It would be nice to see an official document stating that Fox’s testosterone is either completely gone (which I’m not sure is possible), or her levels are either the same as the average woman (based on a sample size of however many necessary women), or are the same as many female fighters (assuming female athletes would have more testosterone than a non-at

hlete), then compared with male fighters and proven to be lower. Until then, I am inclined to think that she would have an advantage in building muscle. This is where strength and power would come into play in my opinion.​

She seems to be handling all of this controversy well, but will she be willing to deal with this type of issue for her entire career?

I believe that:

A) Eventually someone will refuse to license her and Fox will sue that promotion, unless she stays where she is for her whole career, being that she is already licensed.

B) Fox will drastically injure another female fighter, meaning born female, and that fighter will sue Fox/ the promotion.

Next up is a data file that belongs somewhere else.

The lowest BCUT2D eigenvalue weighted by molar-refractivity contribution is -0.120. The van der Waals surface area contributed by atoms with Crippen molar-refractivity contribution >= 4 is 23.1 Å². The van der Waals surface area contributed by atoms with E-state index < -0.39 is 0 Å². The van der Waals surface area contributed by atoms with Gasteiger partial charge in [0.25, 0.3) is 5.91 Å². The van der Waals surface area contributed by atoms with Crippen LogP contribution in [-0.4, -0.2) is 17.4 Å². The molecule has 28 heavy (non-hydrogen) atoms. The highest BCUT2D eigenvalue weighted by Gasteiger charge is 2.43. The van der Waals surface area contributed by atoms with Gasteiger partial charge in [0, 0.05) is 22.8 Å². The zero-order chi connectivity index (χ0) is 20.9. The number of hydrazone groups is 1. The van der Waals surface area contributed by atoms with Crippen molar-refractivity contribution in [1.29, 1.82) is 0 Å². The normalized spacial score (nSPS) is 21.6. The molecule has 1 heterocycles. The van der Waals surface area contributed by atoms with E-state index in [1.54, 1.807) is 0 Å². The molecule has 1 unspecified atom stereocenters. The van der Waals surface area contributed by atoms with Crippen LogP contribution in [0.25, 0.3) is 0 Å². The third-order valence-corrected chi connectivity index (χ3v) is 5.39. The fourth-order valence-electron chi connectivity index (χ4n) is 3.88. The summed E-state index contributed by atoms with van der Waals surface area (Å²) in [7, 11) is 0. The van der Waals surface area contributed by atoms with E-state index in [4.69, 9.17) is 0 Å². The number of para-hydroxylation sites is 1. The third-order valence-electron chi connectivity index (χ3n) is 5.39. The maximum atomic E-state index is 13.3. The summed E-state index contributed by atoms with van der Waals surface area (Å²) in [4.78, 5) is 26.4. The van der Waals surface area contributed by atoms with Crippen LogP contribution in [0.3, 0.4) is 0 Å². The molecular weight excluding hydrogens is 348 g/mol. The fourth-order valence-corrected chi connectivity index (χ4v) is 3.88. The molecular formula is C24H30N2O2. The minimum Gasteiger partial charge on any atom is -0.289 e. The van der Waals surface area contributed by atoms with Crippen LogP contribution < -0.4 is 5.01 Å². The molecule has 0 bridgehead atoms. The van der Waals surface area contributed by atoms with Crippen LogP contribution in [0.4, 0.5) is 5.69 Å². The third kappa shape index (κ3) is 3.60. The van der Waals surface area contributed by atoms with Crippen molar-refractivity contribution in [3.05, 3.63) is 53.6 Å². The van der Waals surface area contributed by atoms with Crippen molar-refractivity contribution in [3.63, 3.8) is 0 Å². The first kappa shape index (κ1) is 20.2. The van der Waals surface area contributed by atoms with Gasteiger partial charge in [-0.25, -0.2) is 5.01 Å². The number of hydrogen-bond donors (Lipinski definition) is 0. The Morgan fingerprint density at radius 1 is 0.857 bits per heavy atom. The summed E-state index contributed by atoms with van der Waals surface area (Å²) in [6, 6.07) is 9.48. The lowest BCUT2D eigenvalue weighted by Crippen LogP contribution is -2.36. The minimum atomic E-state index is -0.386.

C) Other fighters will eventually start refusing to fight Fox, “freezing her out”, possibly into retirement.

Why Fox can still fight: As it stands, the 5-1 Chicago-based “Queen of Swords” is licensed as a professional, as a woman by state athletic commissions who have their own doctors. Therefore, the responsibility and/or potential fault is placed on those commissions. Others who compete against her know exactly what they are getting into. If they want to complain, don't take the fight.

Fox deserves to be treated with respect and dignity (not just) as a transgender woman, but as a human being. She deserves to be transgender if she pleases. What someone else does with their own life in this context doesn’t affect my life. She also deserves to be an athlete. I’m happy the LGBT community has another face in Fox, but I still think that combat was the wrong path because of this kind of issue.

By the way, her only loss was a knockout. Maybe losing will, in part, help her.

I wish her the best.